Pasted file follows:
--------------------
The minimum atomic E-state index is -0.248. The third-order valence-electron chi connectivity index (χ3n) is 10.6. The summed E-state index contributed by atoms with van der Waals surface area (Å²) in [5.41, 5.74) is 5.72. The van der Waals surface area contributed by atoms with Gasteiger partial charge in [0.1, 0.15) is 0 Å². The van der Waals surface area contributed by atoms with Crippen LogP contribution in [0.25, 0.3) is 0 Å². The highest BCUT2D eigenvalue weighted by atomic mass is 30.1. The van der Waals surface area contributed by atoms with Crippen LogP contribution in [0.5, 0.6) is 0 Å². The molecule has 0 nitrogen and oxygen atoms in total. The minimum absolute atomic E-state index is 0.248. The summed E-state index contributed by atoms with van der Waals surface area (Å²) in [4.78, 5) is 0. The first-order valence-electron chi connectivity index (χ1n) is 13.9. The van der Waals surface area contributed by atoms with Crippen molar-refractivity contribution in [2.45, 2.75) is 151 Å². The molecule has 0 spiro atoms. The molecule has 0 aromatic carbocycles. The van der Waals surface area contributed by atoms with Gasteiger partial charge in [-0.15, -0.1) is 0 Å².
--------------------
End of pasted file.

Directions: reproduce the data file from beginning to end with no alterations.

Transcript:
The minimum atomic E-state index is -0.248. The third-order valence-electron chi connectivity index (χ3n) is 10.6. The summed E-state index contributed by atoms with van der Waals surface area (Å²) in [5.41, 5.74) is 5.72. The van der Waals surface area contributed by atoms with Gasteiger partial charge in [0.1, 0.15) is 0 Å². The van der Waals surface area contributed by atoms with Crippen LogP contribution in [0.25, 0.3) is 0 Å². The highest BCUT2D eigenvalue weighted by atomic mass is 30.1. The van der Waals surface area contributed by atoms with Crippen LogP contribution in [0.5, 0.6) is 0 Å². The molecule has 0 nitrogen and oxygen atoms in total. The minimum absolute atomic E-state index is 0.248. The summed E-state index contributed by atoms with van der Waals surface area (Å²) in [4.78, 5) is 0. The first-order valence-electron chi connectivity index (χ1n) is 13.9. The van der Waals surface area contributed by atoms with Crippen molar-refractivity contribution in [2.45, 2.75) is 151 Å². The molecule has 0 spiro atoms. The molecule has 0 aromatic carbocycles. The van der Waals surface area contributed by atoms with Gasteiger partial charge in [-0.15, -0.1) is 0 Å².